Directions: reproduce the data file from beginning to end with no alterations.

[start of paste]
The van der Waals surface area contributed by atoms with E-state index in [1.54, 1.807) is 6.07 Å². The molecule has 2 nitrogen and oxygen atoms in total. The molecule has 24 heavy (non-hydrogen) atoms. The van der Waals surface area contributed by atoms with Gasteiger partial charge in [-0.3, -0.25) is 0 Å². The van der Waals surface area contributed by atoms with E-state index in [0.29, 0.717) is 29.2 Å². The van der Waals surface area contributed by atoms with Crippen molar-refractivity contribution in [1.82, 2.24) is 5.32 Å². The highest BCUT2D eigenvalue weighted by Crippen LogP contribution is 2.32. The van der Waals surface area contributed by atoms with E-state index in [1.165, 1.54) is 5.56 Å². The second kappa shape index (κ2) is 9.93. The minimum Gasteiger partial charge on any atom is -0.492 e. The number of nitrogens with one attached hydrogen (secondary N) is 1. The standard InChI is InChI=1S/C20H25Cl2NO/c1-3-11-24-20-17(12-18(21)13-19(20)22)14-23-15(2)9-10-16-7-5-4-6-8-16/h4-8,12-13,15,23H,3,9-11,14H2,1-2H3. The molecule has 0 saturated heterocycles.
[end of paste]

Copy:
The van der Waals surface area contributed by atoms with E-state index in [1.54, 1.807) is 6.07 Å². The molecule has 2 nitrogen and oxygen atoms in total. The molecule has 24 heavy (non-hydrogen) atoms. The van der Waals surface area contributed by atoms with Gasteiger partial charge in [-0.3, -0.25) is 0 Å². The van der Waals surface area contributed by atoms with E-state index in [0.29, 0.717) is 29.2 Å². The van der Waals surface area contributed by atoms with Crippen molar-refractivity contribution in [1.82, 2.24) is 5.32 Å². The highest BCUT2D eigenvalue weighted by Crippen LogP contribution is 2.32. The van der Waals surface area contributed by atoms with E-state index in [1.165, 1.54) is 5.56 Å². The second kappa shape index (κ2) is 9.93. The minimum Gasteiger partial charge on any atom is -0.492 e. The number of nitrogens with one attached hydrogen (secondary N) is 1. The standard InChI is InChI=1S/C20H25Cl2NO/c1-3-11-24-20-17(12-18(21)13-19(20)22)14-23-15(2)9-10-16-7-5-4-6-8-16/h4-8,12-13,15,23H,3,9-11,14H2,1-2H3. The molecule has 0 saturated heterocycles.